WHILE an increasing number of women are entering previously male-dominated industries in Asia, more has to be done to increase gender diversity in the region, as women have an immense impact on organisational excellence and business transformation.
According to a report by global management consulting firm, McKinsey & Company, companies with the highest level of gender diversity in top management outperformed peers in their sector in terms of return on equity (11.4 per cent versus an average of 10.3 per cent), profitability (earnings before interest and taxes of 11.1 per cent versus 5.8 per cent) and share price growth (64 per cent versus 47 per cent) over the period from 2005 to 2007.
I have been serving as president of a women’s community service group in Asia for the past two decades. As a regional search practitioner and advocate of women issues, I have personally witnessed the phenomenal strides that must be taken by women who choose to continue to embrace leadership positions within any organisation.
Ultimately, it boils down to the choices we make in our lives, especially when we take on the roles of manager and mother.
Women today are well-educated and highly competent. With the emergence of social media as a prominent social networking tool, new growth opportunities have arisen for them to leverage their skills.
As women managers continue the “Great Leap Forward”, we still must be mindful of the factors that will make this possible. Then, it will be a fruitful journey for both the individuals and the corporations they contribute to.
Striking a balance
It is important to have role models who can share practices on how they seemingly “have it all” — being able to reach for their best and yet balance the different priorities of their lives as they go through singlehood, marriage and parenthood.
They have the power to inspire younger women in the workforce to “stay on board” and not leave the workforce before reaching the pinnacle of their career success.
Human resource leaders in the workplace can hold more focus group discussions to think of creative and innovative ways to keep mums at work. Talent retention is key to ensuring a continuous supply of human capital.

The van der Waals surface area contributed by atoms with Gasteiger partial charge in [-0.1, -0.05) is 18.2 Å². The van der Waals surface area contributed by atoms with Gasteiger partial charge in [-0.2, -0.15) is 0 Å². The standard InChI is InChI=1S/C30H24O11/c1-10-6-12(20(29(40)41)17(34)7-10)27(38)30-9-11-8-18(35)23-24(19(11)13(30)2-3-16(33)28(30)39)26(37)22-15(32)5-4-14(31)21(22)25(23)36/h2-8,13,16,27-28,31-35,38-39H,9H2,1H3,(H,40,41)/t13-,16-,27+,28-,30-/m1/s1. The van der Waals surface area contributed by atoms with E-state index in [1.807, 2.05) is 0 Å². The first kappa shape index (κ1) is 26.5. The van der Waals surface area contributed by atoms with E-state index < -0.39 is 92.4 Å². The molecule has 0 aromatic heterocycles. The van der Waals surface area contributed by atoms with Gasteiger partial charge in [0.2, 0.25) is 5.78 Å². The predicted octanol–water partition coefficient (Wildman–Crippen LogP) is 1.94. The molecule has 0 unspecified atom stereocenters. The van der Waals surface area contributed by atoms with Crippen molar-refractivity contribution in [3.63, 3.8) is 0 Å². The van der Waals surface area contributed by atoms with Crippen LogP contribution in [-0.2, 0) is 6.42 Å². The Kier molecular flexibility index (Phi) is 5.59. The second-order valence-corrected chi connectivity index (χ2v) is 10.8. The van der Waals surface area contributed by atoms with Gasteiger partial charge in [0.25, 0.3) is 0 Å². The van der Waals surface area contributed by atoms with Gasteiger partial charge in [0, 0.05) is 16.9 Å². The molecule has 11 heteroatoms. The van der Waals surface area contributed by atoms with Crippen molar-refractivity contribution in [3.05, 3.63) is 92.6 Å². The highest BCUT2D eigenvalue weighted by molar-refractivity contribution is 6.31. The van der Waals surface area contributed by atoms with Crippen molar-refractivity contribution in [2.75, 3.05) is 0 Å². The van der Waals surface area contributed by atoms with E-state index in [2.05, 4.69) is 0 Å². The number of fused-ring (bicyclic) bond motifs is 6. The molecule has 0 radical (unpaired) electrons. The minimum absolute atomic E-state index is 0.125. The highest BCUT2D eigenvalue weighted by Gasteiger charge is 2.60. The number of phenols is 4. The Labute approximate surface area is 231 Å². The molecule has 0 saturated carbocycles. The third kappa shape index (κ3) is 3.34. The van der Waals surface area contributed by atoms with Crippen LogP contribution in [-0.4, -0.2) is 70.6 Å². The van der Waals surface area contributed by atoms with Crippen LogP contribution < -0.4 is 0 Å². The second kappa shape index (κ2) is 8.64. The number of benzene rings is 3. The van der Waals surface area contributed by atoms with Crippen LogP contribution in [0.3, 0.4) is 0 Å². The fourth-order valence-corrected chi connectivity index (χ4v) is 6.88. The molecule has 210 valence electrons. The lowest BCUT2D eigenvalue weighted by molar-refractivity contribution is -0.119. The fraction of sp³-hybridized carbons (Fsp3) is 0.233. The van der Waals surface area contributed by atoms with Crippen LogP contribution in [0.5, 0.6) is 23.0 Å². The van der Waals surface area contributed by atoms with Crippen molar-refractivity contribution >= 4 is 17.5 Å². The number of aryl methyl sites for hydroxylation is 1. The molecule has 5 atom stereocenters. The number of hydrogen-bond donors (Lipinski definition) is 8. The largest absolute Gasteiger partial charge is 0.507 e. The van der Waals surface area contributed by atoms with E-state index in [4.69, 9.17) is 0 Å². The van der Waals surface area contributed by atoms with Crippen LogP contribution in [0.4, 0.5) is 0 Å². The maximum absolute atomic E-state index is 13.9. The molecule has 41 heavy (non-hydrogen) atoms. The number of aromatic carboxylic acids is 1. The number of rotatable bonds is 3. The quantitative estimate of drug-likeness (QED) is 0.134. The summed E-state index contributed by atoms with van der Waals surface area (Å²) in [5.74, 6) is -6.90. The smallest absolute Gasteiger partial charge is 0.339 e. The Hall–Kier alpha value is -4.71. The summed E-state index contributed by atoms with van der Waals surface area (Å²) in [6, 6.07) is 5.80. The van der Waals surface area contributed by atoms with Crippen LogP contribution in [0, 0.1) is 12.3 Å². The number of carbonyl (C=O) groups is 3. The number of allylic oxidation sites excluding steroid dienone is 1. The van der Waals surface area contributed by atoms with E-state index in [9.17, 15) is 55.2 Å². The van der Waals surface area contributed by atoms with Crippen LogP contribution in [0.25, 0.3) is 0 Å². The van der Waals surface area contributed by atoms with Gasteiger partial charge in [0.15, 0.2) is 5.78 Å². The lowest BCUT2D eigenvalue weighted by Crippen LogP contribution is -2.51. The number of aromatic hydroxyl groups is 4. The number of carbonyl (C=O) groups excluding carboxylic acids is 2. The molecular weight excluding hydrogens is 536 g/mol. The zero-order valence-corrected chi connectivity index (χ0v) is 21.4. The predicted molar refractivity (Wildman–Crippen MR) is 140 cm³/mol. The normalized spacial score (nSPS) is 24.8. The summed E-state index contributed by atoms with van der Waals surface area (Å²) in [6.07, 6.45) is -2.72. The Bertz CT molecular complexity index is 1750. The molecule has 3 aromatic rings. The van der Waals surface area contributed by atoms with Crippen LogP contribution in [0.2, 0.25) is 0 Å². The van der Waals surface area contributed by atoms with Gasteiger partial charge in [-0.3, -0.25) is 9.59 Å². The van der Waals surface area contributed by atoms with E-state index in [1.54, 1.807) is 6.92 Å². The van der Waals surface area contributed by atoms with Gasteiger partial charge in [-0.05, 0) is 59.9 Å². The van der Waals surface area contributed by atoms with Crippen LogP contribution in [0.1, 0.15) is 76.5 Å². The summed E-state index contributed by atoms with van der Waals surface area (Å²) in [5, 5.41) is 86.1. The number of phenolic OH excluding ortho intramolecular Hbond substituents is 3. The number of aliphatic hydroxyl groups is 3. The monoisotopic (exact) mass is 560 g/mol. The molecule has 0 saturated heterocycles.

A pluralistic approach
Diversity practices that remove gender discrimination when promoting managers in the corporation are important.
An enlightened CEO once said: “We are a customer-facing business and if we are trying to mirror our business, our clients tend to have a much higher percentage of women than we do. So clearly the need is vital to retain and promote women in our industry.”
In our ageing workforce, there are many “Baby Boomer” women leaders and managers who can take on roles as workplace mentors and coaches to train the next generation of women managers and leaders.
Tap into this talent before they head off into the sunset. The edge to success lies in capturing and retaining “institutional knowledge” for knowledge management.
The health-care sector in Singapore is tapping into senior nursing talent to find workplace guides and buddies for new entrants — to show them the ropes and help in their career transition and cultural fit into the organisation.
There is always synergy in diversity. A great book on diversity called A Peacock In The Land Of Penguins by BJ Gallagher Hateley and Warren H. Schmidt echoes the dilemmas facing businesses across the country — how to manage the increasing diversity of the workforce and how to capture the talent, creativity, energy and commitment of all employees.
A fable about a peacock that struggles to be itself while surrounded by penguins, it asks whether seemingly opposite birds can work productively together.
This bestseller will help managers understand and maximise the potential of their workforce.
Promotions that are based on the person’s track record and competencies to lead and manage a team to greater success, as opposed to gender only, are a key factor to consider if organisations wish to tap into different gender strengths to release the human potential in their workplace.
Lots of organisations are now setting a trend of team leadership, where co-drivers are appointed to drive the business units. This shared leadership between a male and female leader acts like yin and yang. It is also serves as an opportunity to assess talent and potential in real-life situations and also for succession planning and career development.
Aspiring woman managers must also develop their own career management plans that are unique to their own life situations, hopes and goals, and not settle for less than what life can offer them.
Lifelong learning both in formal and informal settings is a basis for continuous self-improvement. Networking for greater visibility and accessibility to resources is also vital for career success.
Establish a strong personal brand and remember to help other women on the way up. Each of us can make a difference by being different. Know your “unique selling proposition”. As Oprah Winfrey once said: “Talk the walk, walk the talk and walk the walk”.
In summary, women have the capacity to be transformational leaders who outperform others in profit, revenue and strategy. They can be relied upon to build solid and committed teams that drive extraordinary performance and support collective concerns.